What to do with all this carrot puree?
I picked up a copy of "French Women Don't Get Fat" and as I happened to have an overabundance of carrots, tried out the recipe for "Quick and Easy Carrot Soup." Even bought a food mill for the purpose. Well, the thing is... it's vile.
Now I've got a couple of cups (maybe 3) of - well, it's not a nice, creamy puree of carrot. A sort of coarse-sand-of-carrot - just sitting there in the refrigerator being orange...
I tried adding ginger to a small bit of it, but that was nasty. Tried a bit of nutmeg - horrible. Texture-wise, tried adding half-and-half - it's just not anything like what I'd call soup.
What would you do with it? I'm not sure that milk of any type is what I really want if I'm trying not to get fat, but something is definitely needed. I've thought of boiling potatoes, adding the carrot, and using an immersion blender to try to get a smoother texture. What about seasoning?
I probably have a 2-day window before I give up and just compost it, which would be a shameful waste. All ideas welcome, including what I might have done wrong in the first place!
1 pound carrots
4 ounces butter
1/4 cup sugar
3 T. flour
1 tsp. baking powder
1 tsp. vanilla
Pinch of salt
Peel and slice carrots, or use one pound bag of baby
carrots. Cook in salted water until soft. Drain
well. Melt butter. In a food processor, put all
ingredients except the carrots. Blend well. Add
carrots and blend until the mix resembles a milkshake.
Do not completely puree the carrots. Bake in an 8X8
greased glass dish at 275 degrees for 45minutes, just
until the center is firm. Or, bake at 300 degrees in
a metal pan for 40 to 45 minutes till firm. You may
double the recipe and bake in a 9X13 dish, adding 5
minutes or so to the cooking time.
I had a look at the recipe you used. The problem could stem from the fact that it is not very specific about how thin to slice the carrots, or about the kind of texture they are aiming for.
What about cooking the carrot puree longer, in its original cooking liquid, adding water if necessary? Stir it so the carrot goo doesn't sit sullenly on the bottom of the pot and burn. Then cool slightly and puree with the fresh dill suggested in the recipe, or other herb such as coriander, plus a clove of raw garlic if you're a raw garlic sort of person. Maybe a teaspoon of lemon juice?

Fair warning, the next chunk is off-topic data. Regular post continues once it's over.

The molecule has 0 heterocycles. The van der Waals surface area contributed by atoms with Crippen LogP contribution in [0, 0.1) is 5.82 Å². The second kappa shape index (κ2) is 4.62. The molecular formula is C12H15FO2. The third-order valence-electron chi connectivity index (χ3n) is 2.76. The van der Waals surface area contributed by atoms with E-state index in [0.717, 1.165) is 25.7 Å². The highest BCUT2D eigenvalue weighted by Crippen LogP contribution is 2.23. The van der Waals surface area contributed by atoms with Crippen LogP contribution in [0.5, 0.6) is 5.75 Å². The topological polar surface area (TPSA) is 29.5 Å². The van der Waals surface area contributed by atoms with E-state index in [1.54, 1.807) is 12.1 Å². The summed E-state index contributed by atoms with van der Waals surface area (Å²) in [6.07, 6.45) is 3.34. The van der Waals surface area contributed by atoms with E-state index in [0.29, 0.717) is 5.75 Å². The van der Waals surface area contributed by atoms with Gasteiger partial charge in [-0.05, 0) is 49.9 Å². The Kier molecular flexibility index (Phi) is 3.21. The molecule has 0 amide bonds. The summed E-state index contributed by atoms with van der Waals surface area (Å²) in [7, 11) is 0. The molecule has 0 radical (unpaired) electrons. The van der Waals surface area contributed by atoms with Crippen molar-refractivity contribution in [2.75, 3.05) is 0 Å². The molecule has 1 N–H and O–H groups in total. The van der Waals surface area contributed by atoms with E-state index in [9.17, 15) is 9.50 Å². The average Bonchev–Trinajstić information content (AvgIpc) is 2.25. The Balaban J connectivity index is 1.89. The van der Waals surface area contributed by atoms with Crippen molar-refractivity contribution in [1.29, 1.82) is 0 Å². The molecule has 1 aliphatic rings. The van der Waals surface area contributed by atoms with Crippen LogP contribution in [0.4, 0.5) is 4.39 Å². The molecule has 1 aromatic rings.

re: almond tree
Oh, thank you very much for looking at it. I was wondering whether I used the wrong disc on the food mill, or didn't cook the carrots enough. I love the phrase "sit sullenly on the bottom of the pot and burn" - hilarious! I am going to try this in the morning with the fresh dill - using the immersion blender for the pureeing - and I can always stir in garlic and/or lemon juice if that doesn't quite do it. I'll let you know how it turns out.
'Coarse-sand-of-carrot' is begging you to be made into muffins or carrot cake. There's orange carrot cake, there's chocolate orange carrot cake, there's orange ginger carrot cake, etc. Masking the carrot taste with chocolate, orange, or ginger might work out pretty good for you.
I like to add some cooked and pureed carrots to my tomato soup... along with cooked and pureed onions, roasted tomatoes, roasted garlic, revived sundried tomatoes, thyme, salt, pepper, bay leaf, smoked paprika, a little mustard powder and fresh basil to finish. the carrot/onion combo add a nice smooth sweetness to balance the acidic sweetness of the tomatoes...
re: almond tree
re: almond tree
not all that precise...
cut 2 1/2 lbs of tomatoes in half, put on a baking sheet lined with foil then parchment (just to protect my pans).
cut the top off of a head of garlic. add to baking sheet.
[[you can add onions/carrots here, but i prefer to cook them til really soft to get a better puree (often i'll nuke them in the microwave to soften them, then roast with the tomatoes to get a bit of browning -- softer purees better, roasting tastes bettter). i usually use 2-3 small onions (or 2 medium or large onions) and 3 - 5/6 carrots depending upon their size... if they're the tiny 6 or 7 inch ones with a 1/2" diameter, upwards of 6 or even 7. if humongous, like i get at the ethnic markets, 3 will suffice. generally i end up with 3 if not a little more cups of carrot/onion puree.]]